Thursday, November 06, 2008

13 Years Old...

In one of the more horrific stories recently in the news (and frankly, that is never an easy competition),
A young woman recently stoned to death in Somalia first pleaded for her life, a witness has told the BBC.
"Don't kill me, don't kill me," she said, according to the man who wanted to remain anonymous. A few minutes later, more than 50 men threw stones.
Human rights group Amnesty International says the victim was a 13-year-old girl who had been raped.
There is much more at the link, but frankly, this time my worst imagination and the story as reported were virtually identical.

One of the burdens of knowing a bit about the experimental study of human social behavior is that I can no longer adequately distance myself from stories like this. Why didn't people intervene? Darley and Latane explored that question decades ago after the murder of Kitty Genovese. Diffusion of responsibility, the effects of deindividuation, and other well-researched phenomena tell us that we cannot rely on human nature to do the right thing. The men stoning this poor girl to death? Milgram's research shows us that perfectly normal people can be led by authority to inflict pain, injury, or (potentially) death on an innocent other, with far less coercion than these religious zealots had experienced. (See this review of Milgram's experiment for an example of both the denial that this is our potential--in the opening post--and many corrections in the commentsl)

Yes, people can be killed in soccer riots--sometimes deliberately. Kent State did not need religion as a motivation to get four students killed. But damn... again and again, religion just seems so good at it.

Those who do not recognize the humanity in monsters are perhaps at risk for not recognizing the potential for monstrosity in themselves. This is us--the batshit-insane human race.


It should, one hopes, be very easy
To look on this and to condemn,
But look at Kitty Genovese--
In some ways, we are much like them.

When crowds make people nearly faceless
It is a certain kind of Hell,
Promoting hate, however baseless--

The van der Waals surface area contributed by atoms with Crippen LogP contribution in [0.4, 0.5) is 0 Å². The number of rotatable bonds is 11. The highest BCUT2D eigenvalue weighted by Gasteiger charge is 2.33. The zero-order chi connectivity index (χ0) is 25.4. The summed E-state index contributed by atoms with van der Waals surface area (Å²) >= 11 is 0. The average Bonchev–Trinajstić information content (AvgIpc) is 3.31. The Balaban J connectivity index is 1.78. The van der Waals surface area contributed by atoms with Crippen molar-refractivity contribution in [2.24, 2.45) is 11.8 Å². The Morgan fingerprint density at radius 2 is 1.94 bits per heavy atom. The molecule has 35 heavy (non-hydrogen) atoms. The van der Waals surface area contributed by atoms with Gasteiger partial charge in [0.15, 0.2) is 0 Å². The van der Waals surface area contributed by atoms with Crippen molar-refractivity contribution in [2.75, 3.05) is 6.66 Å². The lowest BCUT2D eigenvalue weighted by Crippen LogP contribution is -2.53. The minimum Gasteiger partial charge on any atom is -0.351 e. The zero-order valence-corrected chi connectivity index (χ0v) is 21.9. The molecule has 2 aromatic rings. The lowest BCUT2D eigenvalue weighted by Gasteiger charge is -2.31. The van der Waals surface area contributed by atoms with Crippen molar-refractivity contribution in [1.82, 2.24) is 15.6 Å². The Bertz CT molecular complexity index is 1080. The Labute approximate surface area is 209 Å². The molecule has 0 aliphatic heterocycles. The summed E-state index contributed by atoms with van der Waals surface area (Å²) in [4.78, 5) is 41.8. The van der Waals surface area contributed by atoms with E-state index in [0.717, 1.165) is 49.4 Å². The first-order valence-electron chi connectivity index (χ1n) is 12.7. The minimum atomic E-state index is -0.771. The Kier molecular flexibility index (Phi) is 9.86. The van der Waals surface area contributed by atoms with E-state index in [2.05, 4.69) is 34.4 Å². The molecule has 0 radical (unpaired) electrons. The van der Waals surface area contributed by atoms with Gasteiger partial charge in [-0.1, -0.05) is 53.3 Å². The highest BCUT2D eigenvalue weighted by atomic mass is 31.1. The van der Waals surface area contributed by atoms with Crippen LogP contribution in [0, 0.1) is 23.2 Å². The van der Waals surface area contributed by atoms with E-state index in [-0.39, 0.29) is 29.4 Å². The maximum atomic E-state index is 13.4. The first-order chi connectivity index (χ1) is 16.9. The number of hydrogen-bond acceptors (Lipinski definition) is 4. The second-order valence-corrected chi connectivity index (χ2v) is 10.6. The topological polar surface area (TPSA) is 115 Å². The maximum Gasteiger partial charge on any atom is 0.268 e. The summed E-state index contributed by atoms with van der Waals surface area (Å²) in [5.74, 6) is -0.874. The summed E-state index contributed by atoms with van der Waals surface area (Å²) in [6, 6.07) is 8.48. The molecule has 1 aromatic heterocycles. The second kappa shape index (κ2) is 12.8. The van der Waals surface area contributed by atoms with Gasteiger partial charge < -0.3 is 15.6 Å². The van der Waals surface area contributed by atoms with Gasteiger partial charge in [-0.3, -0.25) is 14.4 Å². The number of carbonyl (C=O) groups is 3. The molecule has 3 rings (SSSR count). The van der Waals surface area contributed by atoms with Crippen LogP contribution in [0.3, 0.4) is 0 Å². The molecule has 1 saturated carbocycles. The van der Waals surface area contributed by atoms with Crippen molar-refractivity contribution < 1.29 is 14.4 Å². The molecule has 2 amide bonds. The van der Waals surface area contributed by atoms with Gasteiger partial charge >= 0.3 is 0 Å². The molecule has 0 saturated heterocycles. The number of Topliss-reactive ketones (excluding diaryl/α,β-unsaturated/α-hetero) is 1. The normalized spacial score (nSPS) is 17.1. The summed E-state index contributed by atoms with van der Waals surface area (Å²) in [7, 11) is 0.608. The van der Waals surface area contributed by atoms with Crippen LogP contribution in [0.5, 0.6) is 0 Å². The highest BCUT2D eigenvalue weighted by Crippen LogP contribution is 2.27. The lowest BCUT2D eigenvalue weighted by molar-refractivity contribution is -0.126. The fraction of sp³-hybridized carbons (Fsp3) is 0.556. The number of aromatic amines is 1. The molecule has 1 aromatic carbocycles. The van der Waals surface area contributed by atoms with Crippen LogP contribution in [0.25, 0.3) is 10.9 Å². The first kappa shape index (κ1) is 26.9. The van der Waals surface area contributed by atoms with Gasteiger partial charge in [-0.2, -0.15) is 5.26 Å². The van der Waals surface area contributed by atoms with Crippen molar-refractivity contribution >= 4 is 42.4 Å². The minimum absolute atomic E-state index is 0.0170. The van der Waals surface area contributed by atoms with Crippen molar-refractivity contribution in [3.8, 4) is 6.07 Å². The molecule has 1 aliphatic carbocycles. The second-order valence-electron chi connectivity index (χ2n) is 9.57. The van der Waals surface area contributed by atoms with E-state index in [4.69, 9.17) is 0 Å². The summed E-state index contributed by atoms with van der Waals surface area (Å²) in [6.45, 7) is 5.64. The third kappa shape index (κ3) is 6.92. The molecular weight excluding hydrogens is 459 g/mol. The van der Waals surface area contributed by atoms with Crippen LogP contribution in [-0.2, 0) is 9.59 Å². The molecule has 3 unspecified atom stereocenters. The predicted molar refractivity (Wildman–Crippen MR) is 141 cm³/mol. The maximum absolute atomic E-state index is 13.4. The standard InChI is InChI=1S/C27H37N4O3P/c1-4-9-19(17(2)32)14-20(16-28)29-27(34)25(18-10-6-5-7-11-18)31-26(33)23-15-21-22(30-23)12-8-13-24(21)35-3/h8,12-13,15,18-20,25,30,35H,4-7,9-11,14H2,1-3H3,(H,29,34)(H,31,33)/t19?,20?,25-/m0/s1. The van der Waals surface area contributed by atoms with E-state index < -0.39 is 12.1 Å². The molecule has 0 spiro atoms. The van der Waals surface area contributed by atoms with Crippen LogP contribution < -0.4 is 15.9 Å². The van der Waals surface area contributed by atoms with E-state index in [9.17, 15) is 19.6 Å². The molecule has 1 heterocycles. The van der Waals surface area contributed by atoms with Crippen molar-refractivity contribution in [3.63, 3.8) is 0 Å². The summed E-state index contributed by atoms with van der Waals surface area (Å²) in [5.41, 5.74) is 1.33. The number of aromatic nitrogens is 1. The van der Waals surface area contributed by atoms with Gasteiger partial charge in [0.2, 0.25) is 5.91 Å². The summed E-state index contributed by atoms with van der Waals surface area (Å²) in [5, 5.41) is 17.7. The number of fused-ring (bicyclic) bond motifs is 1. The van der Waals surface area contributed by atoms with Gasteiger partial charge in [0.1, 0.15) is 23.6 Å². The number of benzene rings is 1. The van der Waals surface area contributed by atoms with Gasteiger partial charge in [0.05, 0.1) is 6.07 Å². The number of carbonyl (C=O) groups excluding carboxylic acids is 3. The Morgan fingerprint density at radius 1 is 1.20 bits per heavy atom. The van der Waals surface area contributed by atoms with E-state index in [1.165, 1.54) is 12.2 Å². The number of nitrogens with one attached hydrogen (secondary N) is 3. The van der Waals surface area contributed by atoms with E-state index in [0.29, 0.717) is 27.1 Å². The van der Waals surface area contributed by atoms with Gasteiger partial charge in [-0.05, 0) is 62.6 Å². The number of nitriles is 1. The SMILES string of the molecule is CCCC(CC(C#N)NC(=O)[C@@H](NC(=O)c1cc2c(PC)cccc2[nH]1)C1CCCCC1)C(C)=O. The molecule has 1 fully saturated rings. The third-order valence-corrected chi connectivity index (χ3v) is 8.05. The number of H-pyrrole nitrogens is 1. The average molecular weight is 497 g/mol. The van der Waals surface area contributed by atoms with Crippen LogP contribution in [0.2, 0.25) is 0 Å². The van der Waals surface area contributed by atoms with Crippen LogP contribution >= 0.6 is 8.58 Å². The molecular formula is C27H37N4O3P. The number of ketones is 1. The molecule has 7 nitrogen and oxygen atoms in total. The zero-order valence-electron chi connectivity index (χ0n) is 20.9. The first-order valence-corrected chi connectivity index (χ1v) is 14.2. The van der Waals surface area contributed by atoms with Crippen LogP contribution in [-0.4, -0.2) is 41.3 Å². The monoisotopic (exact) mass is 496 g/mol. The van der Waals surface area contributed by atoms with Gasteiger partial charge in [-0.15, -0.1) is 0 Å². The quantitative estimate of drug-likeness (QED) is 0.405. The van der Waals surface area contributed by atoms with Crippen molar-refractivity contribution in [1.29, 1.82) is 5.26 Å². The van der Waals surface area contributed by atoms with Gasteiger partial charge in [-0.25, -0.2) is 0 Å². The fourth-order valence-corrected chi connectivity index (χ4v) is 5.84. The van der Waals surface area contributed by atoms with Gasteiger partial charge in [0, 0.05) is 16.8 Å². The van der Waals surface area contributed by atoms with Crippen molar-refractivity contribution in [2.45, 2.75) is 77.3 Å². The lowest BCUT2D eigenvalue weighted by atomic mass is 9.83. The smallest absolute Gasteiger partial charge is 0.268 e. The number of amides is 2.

Religions do this awfully well.

To recognize that this potential
Is human, is my fervent wish;
It can be fought--it's not essential
(You need not be a cuttlefish)

These people show the worst of us
But us they are, we need to learn;
We share one planet-home, and thus
It's to ourselves we have to turn:

Belief can spread, just like a cancer
Harmful ones have got to go;
While some believe that God's the answer
For these beliefs... the answer's NO.

Hat-tip, of course, to PZ.

6 comments:

watercat said...

This brought tears to my eyes. I stand in awe of one who can put such a thing into words, and so eloquently.

Blake Stacey said...

O my brothers!
For so, alas, must I call you:
Children of stardust,
Children of DNA,
Quarrelling sons of mitochondrial Eve.

There are in this Galaxy
As many stars as there were cells
In the brain of the girl you killed.
Beyond this Galaxy are many more
As many more as were there
Cells in the heart
Which you caused to stop beating.

And on all the worlds
Orbiting all those suns,
You'll never find a replacement for her.

Cuttlefish said...

Damn, Blake, that was beautiful.

.... got tears in my eyes, now, too.

I hope you posted it on your own blog, too.

mandydax said...

And these monsters don't believe we're animals. :(

Anfractuous said...

In Pain, She Dies


An innocent girl, just thirteen,
First bloom - obliterated.
She fought three men, foul rapists who
Despoiled and desecrated…

Her virtue and her purity,
Her childhood now undone.
Yet next, they chose to slander her;
Charged her, “Adulterous one.”

And then they took her, trembling,
And screaming, wild with fear
Before a thousand other men,
To stone her there and jeer…

At her distress, her agony,
Stones cast with brutal fury.
Those fifty men around her ranged,
A hate-filled, heartless jury.

There was no shield for her poor face.
She, buried in the ground
Up to her neck, so helpless there.
I wonder what the sound…

She heard around her from that crowd
Of slavering, murderous brutes?
Did they taunt and torture her
With jeers or taunts and hoots?


Tell me now, explain to me
Exactly why you did it,
Why this girl deserved that fate,
Why none of you forbid it?

Is it Allah that applauds
Such bestiality?
Or is it men, who make the rules
Of faux morality?

My heart, it bleeds for that poor child.
And women living there.
Thus, bound by your perverted creed.
Will no god hear their prayer…

For justice or integrity
From that barbaric screed?
In such a world as yours, it seems
Vile hate is bound to breed.


So those of us who have a voice
Must raise it to the sky.
We must protest and agitate,
Help women to defy…

Religion which would castigate
One sex, and keep them bound
By laws which claim to justify
Sadism so profound.

And how can we pretend to be
So noble, moral, fine?
Claim law and honor on our side,
Thus, justice to enshrine?

While we stand by and watch such hate.
Oh, where our outraged cries?
Why is there no one come to save
One child? In pain, she dies.

Uncared for by her fellow man,
Alone to her last breath.
I cry for her and grieve for us.
For we allowed her death.
~~~

tigtog said...

Great post and poetry. Just one minor bit of carping - there were those who objected and tried to save her, according to Amnesty International. The militia opened fire on them, and that's when a young boy was killed.

Hard to know who's right, but I do feel a minor lift from knowing that at least some effort may have been made to prevent this.